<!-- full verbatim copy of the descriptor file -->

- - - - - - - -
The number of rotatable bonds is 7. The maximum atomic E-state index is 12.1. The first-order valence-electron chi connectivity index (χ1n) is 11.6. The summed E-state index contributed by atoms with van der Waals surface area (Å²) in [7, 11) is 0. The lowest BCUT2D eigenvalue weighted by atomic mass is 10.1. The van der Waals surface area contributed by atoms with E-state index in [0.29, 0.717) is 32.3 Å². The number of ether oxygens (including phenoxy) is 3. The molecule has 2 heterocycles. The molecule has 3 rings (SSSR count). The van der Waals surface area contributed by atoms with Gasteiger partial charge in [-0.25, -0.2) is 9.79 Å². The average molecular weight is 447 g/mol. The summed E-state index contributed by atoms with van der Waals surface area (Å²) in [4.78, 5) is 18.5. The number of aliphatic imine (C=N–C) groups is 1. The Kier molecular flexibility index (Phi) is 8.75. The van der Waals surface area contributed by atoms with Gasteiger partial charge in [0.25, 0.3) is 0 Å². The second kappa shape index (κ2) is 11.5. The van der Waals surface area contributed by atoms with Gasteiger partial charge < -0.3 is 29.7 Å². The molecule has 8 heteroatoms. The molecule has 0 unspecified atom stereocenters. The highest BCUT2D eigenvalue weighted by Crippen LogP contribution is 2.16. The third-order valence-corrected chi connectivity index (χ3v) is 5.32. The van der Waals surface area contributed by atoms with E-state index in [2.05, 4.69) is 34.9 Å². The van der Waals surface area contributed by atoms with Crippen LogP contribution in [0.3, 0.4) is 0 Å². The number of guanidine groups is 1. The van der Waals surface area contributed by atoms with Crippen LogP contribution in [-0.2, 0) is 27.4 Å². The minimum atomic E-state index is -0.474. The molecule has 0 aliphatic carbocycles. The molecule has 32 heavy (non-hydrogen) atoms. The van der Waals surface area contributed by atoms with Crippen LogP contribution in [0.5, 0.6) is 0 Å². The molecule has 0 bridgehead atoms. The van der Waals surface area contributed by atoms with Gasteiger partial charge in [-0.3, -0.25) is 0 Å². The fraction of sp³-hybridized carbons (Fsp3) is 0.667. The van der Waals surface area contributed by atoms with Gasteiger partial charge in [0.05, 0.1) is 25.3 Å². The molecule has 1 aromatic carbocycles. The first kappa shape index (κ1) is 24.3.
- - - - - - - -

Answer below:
The number of rotatable bonds is 7. The maximum atomic E-state index is 12.1. The first-order valence-electron chi connectivity index (χ1n) is 11.6. The summed E-state index contributed by atoms with van der Waals surface area (Å²) in [7, 11) is 0. The lowest BCUT2D eigenvalue weighted by atomic mass is 10.1. The van der Waals surface area contributed by atoms with E-state index in [0.29, 0.717) is 32.3 Å². The number of ether oxygens (including phenoxy) is 3. The molecule has 2 heterocycles. The molecule has 3 rings (SSSR count). The van der Waals surface area contributed by atoms with Gasteiger partial charge in [-0.25, -0.2) is 9.79 Å². The average molecular weight is 447 g/mol. The summed E-state index contributed by atoms with van der Waals surface area (Å²) in [4.78, 5) is 18.5. The number of aliphatic imine (C=N–C) groups is 1. The Kier molecular flexibility index (Phi) is 8.75. The van der Waals surface area contributed by atoms with Gasteiger partial charge in [0.25, 0.3) is 0 Å². The second kappa shape index (κ2) is 11.5. The van der Waals surface area contributed by atoms with Gasteiger partial charge < -0.3 is 29.7 Å². The molecule has 8 heteroatoms. The molecule has 0 unspecified atom stereocenters. The highest BCUT2D eigenvalue weighted by Crippen LogP contribution is 2.16. The third-order valence-corrected chi connectivity index (χ3v) is 5.32. The van der Waals surface area contributed by atoms with E-state index in [2.05, 4.69) is 34.9 Å². The van der Waals surface area contributed by atoms with Crippen LogP contribution in [0.3, 0.4) is 0 Å². The number of guanidine groups is 1. The van der Waals surface area contributed by atoms with Crippen LogP contribution in [-0.2, 0) is 27.4 Å². The minimum atomic E-state index is -0.474. The molecule has 0 aliphatic carbocycles. The molecule has 32 heavy (non-hydrogen) atoms. The van der Waals surface area contributed by atoms with Crippen LogP contribution in [0.5, 0.6) is 0 Å². The molecule has 0 bridgehead atoms. The van der Waals surface area contributed by atoms with Gasteiger partial charge in [-0.3, -0.25) is 0 Å². The fraction of sp³-hybridized carbons (Fsp3) is 0.667. The van der Waals surface area contributed by atoms with Gasteiger partial charge in [0.05, 0.1) is 25.3 Å². The molecule has 1 aromatic carbocycles. The first kappa shape index (κ1) is 24.3.